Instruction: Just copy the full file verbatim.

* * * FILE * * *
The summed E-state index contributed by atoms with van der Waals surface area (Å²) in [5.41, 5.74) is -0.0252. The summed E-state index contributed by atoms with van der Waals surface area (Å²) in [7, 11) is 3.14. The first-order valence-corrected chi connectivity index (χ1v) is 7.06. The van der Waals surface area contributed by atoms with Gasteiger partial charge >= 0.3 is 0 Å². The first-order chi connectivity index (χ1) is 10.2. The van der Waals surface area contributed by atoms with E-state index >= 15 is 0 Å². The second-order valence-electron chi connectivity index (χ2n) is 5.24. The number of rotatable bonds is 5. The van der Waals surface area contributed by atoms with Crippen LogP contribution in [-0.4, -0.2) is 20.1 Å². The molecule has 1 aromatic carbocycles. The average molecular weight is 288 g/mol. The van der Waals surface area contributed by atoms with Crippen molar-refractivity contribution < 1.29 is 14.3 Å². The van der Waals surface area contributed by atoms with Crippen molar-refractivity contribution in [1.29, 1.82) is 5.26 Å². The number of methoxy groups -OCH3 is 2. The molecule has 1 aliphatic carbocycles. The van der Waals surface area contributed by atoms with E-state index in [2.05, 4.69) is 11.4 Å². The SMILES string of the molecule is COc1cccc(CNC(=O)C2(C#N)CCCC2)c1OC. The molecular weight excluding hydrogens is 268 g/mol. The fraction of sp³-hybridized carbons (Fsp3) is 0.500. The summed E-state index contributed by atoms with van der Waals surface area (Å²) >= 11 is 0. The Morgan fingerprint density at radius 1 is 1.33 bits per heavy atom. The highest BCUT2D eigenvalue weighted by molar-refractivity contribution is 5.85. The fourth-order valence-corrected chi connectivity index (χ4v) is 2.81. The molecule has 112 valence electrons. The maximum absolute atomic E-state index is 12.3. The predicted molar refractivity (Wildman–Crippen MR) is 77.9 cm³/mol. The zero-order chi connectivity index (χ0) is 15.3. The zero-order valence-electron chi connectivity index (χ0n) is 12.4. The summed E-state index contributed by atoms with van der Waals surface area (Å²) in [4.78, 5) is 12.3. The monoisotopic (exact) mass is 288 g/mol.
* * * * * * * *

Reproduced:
The summed E-state index contributed by atoms with van der Waals surface area (Å²) in [5.41, 5.74) is -0.0252. The summed E-state index contributed by atoms with van der Waals surface area (Å²) in [7, 11) is 3.14. The first-order valence-corrected chi connectivity index (χ1v) is 7.06. The van der Waals surface area contributed by atoms with Gasteiger partial charge >= 0.3 is 0 Å². The first-order chi connectivity index (χ1) is 10.2. The van der Waals surface area contributed by atoms with E-state index >= 15 is 0 Å². The second-order valence-electron chi connectivity index (χ2n) is 5.24. The number of rotatable bonds is 5. The van der Waals surface area contributed by atoms with Crippen LogP contribution in [-0.4, -0.2) is 20.1 Å². The molecule has 1 aromatic carbocycles. The average molecular weight is 288 g/mol. The van der Waals surface area contributed by atoms with Crippen molar-refractivity contribution < 1.29 is 14.3 Å². The van der Waals surface area contributed by atoms with Crippen molar-refractivity contribution in [1.29, 1.82) is 5.26 Å². The number of methoxy groups -OCH3 is 2. The molecule has 1 aliphatic carbocycles. The van der Waals surface area contributed by atoms with E-state index in [2.05, 4.69) is 11.4 Å². The SMILES string of the molecule is COc1cccc(CNC(=O)C2(C#N)CCCC2)c1OC. The molecular weight excluding hydrogens is 268 g/mol. The fraction of sp³-hybridized carbons (Fsp3) is 0.500. The summed E-state index contributed by atoms with van der Waals surface area (Å²) >= 11 is 0. The Morgan fingerprint density at radius 1 is 1.33 bits per heavy atom. The highest BCUT2D eigenvalue weighted by molar-refractivity contribution is 5.85. The fourth-order valence-corrected chi connectivity index (χ4v) is 2.81. The molecule has 112 valence electrons. The maximum absolute atomic E-state index is 12.3. The predicted molar refractivity (Wildman–Crippen MR) is 77.9 cm³/mol. The zero-order chi connectivity index (χ0) is 15.3. The zero-order valence-electron chi connectivity index (χ0n) is 12.4. The summed E-state index contributed by atoms with van der Waals surface area (Å²) in [4.78, 5) is 12.3. The monoisotopic (exact) mass is 288 g/mol.